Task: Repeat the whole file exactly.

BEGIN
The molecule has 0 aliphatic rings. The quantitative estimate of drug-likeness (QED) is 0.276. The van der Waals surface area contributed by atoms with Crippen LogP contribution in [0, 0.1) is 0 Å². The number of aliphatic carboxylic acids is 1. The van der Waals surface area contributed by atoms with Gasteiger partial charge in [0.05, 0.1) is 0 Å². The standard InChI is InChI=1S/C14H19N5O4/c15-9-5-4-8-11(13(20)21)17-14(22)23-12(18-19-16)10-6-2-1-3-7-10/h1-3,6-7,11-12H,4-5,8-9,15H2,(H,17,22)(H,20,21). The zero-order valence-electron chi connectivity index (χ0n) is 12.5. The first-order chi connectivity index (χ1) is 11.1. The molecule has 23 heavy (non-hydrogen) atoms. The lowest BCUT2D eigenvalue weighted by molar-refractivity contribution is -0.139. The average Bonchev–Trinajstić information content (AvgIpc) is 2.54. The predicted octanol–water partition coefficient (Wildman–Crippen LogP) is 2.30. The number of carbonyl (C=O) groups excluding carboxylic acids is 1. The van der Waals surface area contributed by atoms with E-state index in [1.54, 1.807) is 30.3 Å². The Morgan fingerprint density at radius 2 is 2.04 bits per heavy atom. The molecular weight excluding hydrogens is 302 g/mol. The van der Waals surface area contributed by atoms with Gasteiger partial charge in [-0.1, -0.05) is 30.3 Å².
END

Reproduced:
The molecule has 0 aliphatic rings. The quantitative estimate of drug-likeness (QED) is 0.276. The van der Waals surface area contributed by atoms with Crippen LogP contribution in [0, 0.1) is 0 Å². The number of aliphatic carboxylic acids is 1. The van der Waals surface area contributed by atoms with Gasteiger partial charge in [0.05, 0.1) is 0 Å². The standard InChI is InChI=1S/C14H19N5O4/c15-9-5-4-8-11(13(20)21)17-14(22)23-12(18-19-16)10-6-2-1-3-7-10/h1-3,6-7,11-12H,4-5,8-9,15H2,(H,17,22)(H,20,21). The zero-order valence-electron chi connectivity index (χ0n) is 12.5. The first-order chi connectivity index (χ1) is 11.1. The molecule has 23 heavy (non-hydrogen) atoms. The lowest BCUT2D eigenvalue weighted by molar-refractivity contribution is -0.139. The average Bonchev–Trinajstić information content (AvgIpc) is 2.54. The predicted octanol–water partition coefficient (Wildman–Crippen LogP) is 2.30. The number of carbonyl (C=O) groups excluding carboxylic acids is 1. The van der Waals surface area contributed by atoms with E-state index in [1.54, 1.807) is 30.3 Å². The Morgan fingerprint density at radius 2 is 2.04 bits per heavy atom. The molecular weight excluding hydrogens is 302 g/mol. The van der Waals surface area contributed by atoms with Gasteiger partial charge in [-0.1, -0.05) is 30.3 Å².